Fire Marshal: Fireworks used to start Rogersville house fire; 3 charged with arson

Emmanuel Ricks (left), Timothy Fuqua (center) and Deangelis Nance (right) were all charged with two counts of first-degree arson, according to the Alabama State Fire Marshal's Office. Emmanuel Ricks (left), Timothy Fuqua (center) and Deangelis Nance (right) were all charged with two counts of first-degree arson, according to the Alabama State Fire Marshal's Office.

The two teenagers were released on bond amounts of $25,000 each, but Deangelis Nance, 27, had his bond revoked.

Posted: Jul 25, 2019 8:52 AM
Updated: Jul 25, 2019 9:11 AM

Three men were arrested and charged with first-degree arson in connection to a house fire that happened on July 5 in Rogersville.

The Alabama Fire Marshal's Office charged 18-year-olds Emmanuel Ricks and Timothy Fuqua along with 27-year-old Deangelis Nance with two counts of first-degree arson for the fire.

According to court documents, the Rogersville Fire Department responded to a 911 call on the fire in the 300 block of County Road 608 around 1:00 a.m. The house was fully involved when the arrived.

The fire not only damaged the main home, but also damaged a mobile home to the left of it, according to a summary by Deputy State Fire Marshal Greg Pinkard.

Pinkard said in his statement that "Ricks...advised that he believed [the victim] may still be inside the residence, but they had not seen anyone come outside." He also added that he had video of the homeowner inside the home during the fire, which was sent to Pinkard.

Later on July 5, Deputy Marshal Pinkard and Rogersville Police Officer Morris Barnes were called to the home of Nance's mother. Once there, Nance voluntarily told investigators that "Timothy, Manny and himself had been shooting fireworks on County Road 608."

Nance added that "he was there and watched Manny record [victim] still inside the residence during the fire. He advised that his voice would be on the recording as well as Manny's."

After determining the origin point of the fire on July 9, the next day, Pinkard and Investigator Bradley Bolton interviewed Fuqua and Ricks. After being read their rights, Ricks said that they "had a 'beef' with [the victim] because he thought [the victim] had stole some marijuana from him," according to Pinkard's summary.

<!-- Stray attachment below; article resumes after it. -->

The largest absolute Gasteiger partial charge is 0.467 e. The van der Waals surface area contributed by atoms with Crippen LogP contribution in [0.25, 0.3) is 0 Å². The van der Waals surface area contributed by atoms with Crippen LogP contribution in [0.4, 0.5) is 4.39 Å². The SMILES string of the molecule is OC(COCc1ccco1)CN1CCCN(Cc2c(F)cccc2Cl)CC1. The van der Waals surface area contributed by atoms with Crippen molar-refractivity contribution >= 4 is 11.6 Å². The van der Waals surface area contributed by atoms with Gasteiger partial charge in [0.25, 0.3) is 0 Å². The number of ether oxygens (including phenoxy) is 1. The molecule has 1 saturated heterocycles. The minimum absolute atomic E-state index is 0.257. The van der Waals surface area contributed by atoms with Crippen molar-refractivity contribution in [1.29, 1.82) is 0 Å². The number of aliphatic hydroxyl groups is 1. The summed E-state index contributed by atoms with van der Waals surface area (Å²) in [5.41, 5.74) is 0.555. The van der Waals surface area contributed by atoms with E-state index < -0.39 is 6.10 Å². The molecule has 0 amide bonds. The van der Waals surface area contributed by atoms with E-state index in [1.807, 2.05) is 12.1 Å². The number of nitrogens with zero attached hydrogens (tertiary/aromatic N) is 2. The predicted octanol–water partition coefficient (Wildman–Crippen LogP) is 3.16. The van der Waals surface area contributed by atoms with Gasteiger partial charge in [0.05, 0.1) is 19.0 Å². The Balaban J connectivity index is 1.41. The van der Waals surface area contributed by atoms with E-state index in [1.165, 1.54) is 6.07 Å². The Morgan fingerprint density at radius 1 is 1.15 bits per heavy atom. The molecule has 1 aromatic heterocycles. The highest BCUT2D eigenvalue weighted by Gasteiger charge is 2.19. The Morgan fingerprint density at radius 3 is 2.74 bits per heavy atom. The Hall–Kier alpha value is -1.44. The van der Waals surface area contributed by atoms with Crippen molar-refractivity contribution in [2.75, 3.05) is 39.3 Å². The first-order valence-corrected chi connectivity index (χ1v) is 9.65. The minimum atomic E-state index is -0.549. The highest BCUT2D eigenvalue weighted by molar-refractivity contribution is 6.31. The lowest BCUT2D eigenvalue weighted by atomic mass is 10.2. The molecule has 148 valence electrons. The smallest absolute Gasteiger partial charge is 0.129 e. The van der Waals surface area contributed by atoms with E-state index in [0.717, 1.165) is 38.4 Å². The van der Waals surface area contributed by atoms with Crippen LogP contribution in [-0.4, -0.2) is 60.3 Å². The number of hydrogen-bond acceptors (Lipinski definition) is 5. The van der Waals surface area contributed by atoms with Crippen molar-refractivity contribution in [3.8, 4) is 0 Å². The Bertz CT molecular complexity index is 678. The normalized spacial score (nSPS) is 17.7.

During that interview, the two teenagers told investigators that they went to a fireworks stand and bought "some artillery rounds, bottle rockets and smoke bombs" and took those to the victim's house where they started "throwing artillery shells at the residence."

"[The victim] was begging them to stop before they caught his residence on fire and they continued to throw more," stated Pinkard in his summary.

After walking away from the home, the summary states that they noticed the house caught fire. "Fuqua took off with a friend...Manny and Little D (Deangelis Nance) went back to the residence and began recording the house burning and [the victim] inside. Manny and Timothy admitted that they were all, including Little D, trying to set [the victim] up, making it look like he had set his own house on fire."

The next day, on July 11, Pinkard stated in his summary that he spoke with the victim who said back on July 3, the three came to his home and "Little D shot some fireworks through the windows located in the living room and front bedroom." After extinguishing the curtains, [the victim] said he tried to leave the home to escape the smoke, but "Little D threatened to kill him, so he ran back inside the residence."

The victim told Pinkard that when the three returned around 12:30 a.m. on July 5, they yelled "We're back." According to Pinkard's summary, the victim said that "Little D was yelling that he was going to get my a--." When the victim said he "was begging them to quit and not burn down his house," Nance responded with an expletive. 

Once the house caught fire, the victim said he kicked open the back door and ran. According to the Alabama Fire Marshal's Office Facebook post, he only had minor injuries.

The post added that Ricks and Fuqua both turned themselves in and were given a $25,000 bond. Nance's bond was set at $100,000 but it was revoked "on previous pending charges in Lauderdale County."

Court records show that both Ricks and Fuqua were released the same day they turned themselves in, July 16, and will be in court for a hearing on August 5.

It's not clear when Nance will be in court next on these charges. He will be in court for a hearing on July 31 after he was indicted earlier this month on four charges that include Unlawful Possession of a Controlled Substance (cocaine), Possession of Marijuana First-Degree, Unlawful Possession of Drug Paraphernalia (fake battery pack) and Carrying a Pistol Without a Permit (Charter Arms .44).

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